Some African countries are still sceptical about the health risks associated with Genetically Modified (GM) crops. However, farmers in the southern tip of the continent, South Africa, have long been planting GM crops for over a decade and there seem to be minimal health risks, but rather greater benefits in terms of yields and savings on inputs cost.
A recent study by agricultural economists Jayson Lusk, Jesse Tack and Nathan Hendricks shows that the adoption of GM maize has led to a 17% increase in yields across the globe. Moreover, the study shows that there are several other benefits from the adoption of GM crops beyond yield increases. These non-yield benefits come in the form of labour savings, reduced insecticide use, and improved weed and pest control which has facilitated the ability to adopt low and no-till production methods and utilise higher planting densities.
This shows that the restrictions on the growing of GM maize crop in African countries deprive farmers an opportunity to prosper like other nations such as South Africa, Brazil, Argentina and the US, amongst others.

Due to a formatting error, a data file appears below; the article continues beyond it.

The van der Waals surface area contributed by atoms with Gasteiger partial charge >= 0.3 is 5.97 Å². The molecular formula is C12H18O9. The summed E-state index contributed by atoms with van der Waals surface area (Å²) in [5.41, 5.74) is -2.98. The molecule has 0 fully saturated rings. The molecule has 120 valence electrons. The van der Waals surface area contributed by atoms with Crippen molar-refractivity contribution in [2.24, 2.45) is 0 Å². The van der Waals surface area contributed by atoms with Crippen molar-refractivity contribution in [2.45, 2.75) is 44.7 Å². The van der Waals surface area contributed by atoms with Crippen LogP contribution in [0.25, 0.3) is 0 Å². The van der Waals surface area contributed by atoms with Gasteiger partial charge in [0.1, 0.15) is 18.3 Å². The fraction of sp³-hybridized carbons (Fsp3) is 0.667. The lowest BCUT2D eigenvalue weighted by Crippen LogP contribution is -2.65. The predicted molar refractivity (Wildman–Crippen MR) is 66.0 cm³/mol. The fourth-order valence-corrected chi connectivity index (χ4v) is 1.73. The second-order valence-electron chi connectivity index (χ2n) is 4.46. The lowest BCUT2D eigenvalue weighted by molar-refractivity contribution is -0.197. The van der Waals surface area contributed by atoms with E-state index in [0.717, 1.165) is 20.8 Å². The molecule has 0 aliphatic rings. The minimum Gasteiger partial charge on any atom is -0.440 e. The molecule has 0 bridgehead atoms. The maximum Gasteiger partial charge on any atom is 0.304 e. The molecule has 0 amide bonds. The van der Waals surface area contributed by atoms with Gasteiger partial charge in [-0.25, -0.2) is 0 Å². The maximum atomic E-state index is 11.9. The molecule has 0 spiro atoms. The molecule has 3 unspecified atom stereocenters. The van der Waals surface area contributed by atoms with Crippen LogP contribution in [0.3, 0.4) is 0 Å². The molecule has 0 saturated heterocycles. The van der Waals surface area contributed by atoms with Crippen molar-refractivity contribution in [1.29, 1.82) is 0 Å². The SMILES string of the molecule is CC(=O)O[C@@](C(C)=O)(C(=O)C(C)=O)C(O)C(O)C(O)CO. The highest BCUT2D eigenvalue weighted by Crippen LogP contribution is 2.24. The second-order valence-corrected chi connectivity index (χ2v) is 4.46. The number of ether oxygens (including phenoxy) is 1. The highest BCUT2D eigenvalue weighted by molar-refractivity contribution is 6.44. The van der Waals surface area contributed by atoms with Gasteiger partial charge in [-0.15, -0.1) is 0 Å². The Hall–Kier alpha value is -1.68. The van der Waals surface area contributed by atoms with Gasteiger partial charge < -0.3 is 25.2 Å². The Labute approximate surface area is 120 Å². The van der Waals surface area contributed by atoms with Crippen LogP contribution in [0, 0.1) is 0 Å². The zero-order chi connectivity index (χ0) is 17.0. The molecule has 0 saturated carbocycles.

One might raise the point of Mexico, which has also banned the growing of GM crop. However, Mexico is an exception for two specific reasons. Firstly, maize is a heritage crop in Mexico, therefore the country strives to maintain the pure genes of the crop – as a national pride. Secondly, Mexico does import the GM crop, particularly from the US, it just domestic planting that is restricted.
GM maize crops were introduced in South Africa in the 2001/2002 season. Before the introduction of GM maize, average yields in South Africa were around 2.4 tonnes per hectare, but these increased to around 6.4 tonnes per hectare in the 2016/2017 production year, which is the highest average national commercial yield on the African continent to date. Meanwhile, sub-Saharan African average maize yields have remained at levels below 2 tonnes per hectare.
The benefits of planting GM crops were further exemplified in 2017 when the African continent was hit by an outbreak of the Fall Armyworms. Countries such as Zimbabwe and Zambia relied heavily on pesticides to mitigate spread of the pest, whereas South Africa had minimal damage, with GM crops proving to be resistant to the pest.
Given these pest outbreaks (and benefits of GM crops), we should ask whether it’s time for Africa to follow in South Africa’s “food steps” and embrace genetic modification technology in order to boost production and feed her children?
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